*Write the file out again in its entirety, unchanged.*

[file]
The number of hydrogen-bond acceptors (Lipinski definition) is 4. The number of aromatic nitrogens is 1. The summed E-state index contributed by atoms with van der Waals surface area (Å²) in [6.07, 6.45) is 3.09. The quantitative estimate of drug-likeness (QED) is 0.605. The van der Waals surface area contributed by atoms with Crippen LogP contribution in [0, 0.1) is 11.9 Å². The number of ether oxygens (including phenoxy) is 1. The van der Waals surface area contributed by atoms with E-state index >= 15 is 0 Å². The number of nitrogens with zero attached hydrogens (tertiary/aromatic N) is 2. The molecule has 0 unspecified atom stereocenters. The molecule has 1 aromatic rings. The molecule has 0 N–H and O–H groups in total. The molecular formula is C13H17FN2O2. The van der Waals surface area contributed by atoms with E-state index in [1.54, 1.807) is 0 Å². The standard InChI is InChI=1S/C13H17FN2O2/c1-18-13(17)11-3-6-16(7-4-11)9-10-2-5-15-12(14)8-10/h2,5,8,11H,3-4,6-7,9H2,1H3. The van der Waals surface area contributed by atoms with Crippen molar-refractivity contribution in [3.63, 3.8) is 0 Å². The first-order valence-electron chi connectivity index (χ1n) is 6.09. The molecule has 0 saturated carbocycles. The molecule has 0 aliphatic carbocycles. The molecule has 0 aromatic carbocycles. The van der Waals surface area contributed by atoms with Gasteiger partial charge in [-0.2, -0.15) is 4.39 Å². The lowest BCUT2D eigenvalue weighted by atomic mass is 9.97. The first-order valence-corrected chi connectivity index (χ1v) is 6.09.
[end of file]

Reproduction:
The number of hydrogen-bond acceptors (Lipinski definition) is 4. The number of aromatic nitrogens is 1. The summed E-state index contributed by atoms with van der Waals surface area (Å²) in [6.07, 6.45) is 3.09. The quantitative estimate of drug-likeness (QED) is 0.605. The van der Waals surface area contributed by atoms with Crippen LogP contribution in [0, 0.1) is 11.9 Å². The number of ether oxygens (including phenoxy) is 1. The van der Waals surface area contributed by atoms with E-state index >= 15 is 0 Å². The number of nitrogens with zero attached hydrogens (tertiary/aromatic N) is 2. The molecule has 0 unspecified atom stereocenters. The molecule has 1 aromatic rings. The molecule has 0 N–H and O–H groups in total. The molecular formula is C13H17FN2O2. The van der Waals surface area contributed by atoms with E-state index in [1.54, 1.807) is 0 Å². The standard InChI is InChI=1S/C13H17FN2O2/c1-18-13(17)11-3-6-16(7-4-11)9-10-2-5-15-12(14)8-10/h2,5,8,11H,3-4,6-7,9H2,1H3. The van der Waals surface area contributed by atoms with Crippen molar-refractivity contribution in [3.63, 3.8) is 0 Å². The first-order valence-electron chi connectivity index (χ1n) is 6.09. The molecule has 0 saturated carbocycles. The molecule has 0 aliphatic carbocycles. The molecule has 0 aromatic carbocycles. The van der Waals surface area contributed by atoms with Gasteiger partial charge in [-0.2, -0.15) is 4.39 Å². The lowest BCUT2D eigenvalue weighted by atomic mass is 9.97. The first-order valence-corrected chi connectivity index (χ1v) is 6.09.